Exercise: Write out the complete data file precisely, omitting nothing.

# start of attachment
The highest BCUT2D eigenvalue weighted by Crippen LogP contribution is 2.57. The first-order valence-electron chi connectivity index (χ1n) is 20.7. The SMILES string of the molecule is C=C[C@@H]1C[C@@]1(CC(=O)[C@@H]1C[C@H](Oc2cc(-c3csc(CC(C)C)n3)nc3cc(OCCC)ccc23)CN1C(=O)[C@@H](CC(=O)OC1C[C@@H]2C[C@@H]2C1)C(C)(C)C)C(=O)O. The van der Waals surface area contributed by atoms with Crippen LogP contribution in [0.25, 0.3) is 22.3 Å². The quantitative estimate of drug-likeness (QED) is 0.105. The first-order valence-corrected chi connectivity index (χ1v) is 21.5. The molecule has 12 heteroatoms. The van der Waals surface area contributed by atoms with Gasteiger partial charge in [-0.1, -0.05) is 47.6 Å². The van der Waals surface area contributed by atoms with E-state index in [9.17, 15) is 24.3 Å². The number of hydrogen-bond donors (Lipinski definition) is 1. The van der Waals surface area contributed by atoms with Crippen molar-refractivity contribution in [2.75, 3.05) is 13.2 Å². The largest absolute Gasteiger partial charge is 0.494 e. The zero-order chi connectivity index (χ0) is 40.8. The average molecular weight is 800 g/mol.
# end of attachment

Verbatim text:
The highest BCUT2D eigenvalue weighted by Crippen LogP contribution is 2.57. The first-order valence-electron chi connectivity index (χ1n) is 20.7. The SMILES string of the molecule is C=C[C@@H]1C[C@@]1(CC(=O)[C@@H]1C[C@H](Oc2cc(-c3csc(CC(C)C)n3)nc3cc(OCCC)ccc23)CN1C(=O)[C@@H](CC(=O)OC1C[C@@H]2C[C@@H]2C1)C(C)(C)C)C(=O)O. The van der Waals surface area contributed by atoms with Crippen LogP contribution in [0.25, 0.3) is 22.3 Å². The quantitative estimate of drug-likeness (QED) is 0.105. The first-order valence-corrected chi connectivity index (χ1v) is 21.5. The molecule has 12 heteroatoms. The van der Waals surface area contributed by atoms with Gasteiger partial charge in [-0.1, -0.05) is 47.6 Å². The van der Waals surface area contributed by atoms with E-state index in [9.17, 15) is 24.3 Å². The number of hydrogen-bond donors (Lipinski definition) is 1. The van der Waals surface area contributed by atoms with Crippen molar-refractivity contribution in [2.75, 3.05) is 13.2 Å². The largest absolute Gasteiger partial charge is 0.494 e. The zero-order chi connectivity index (χ0) is 40.8. The average molecular weight is 800 g/mol.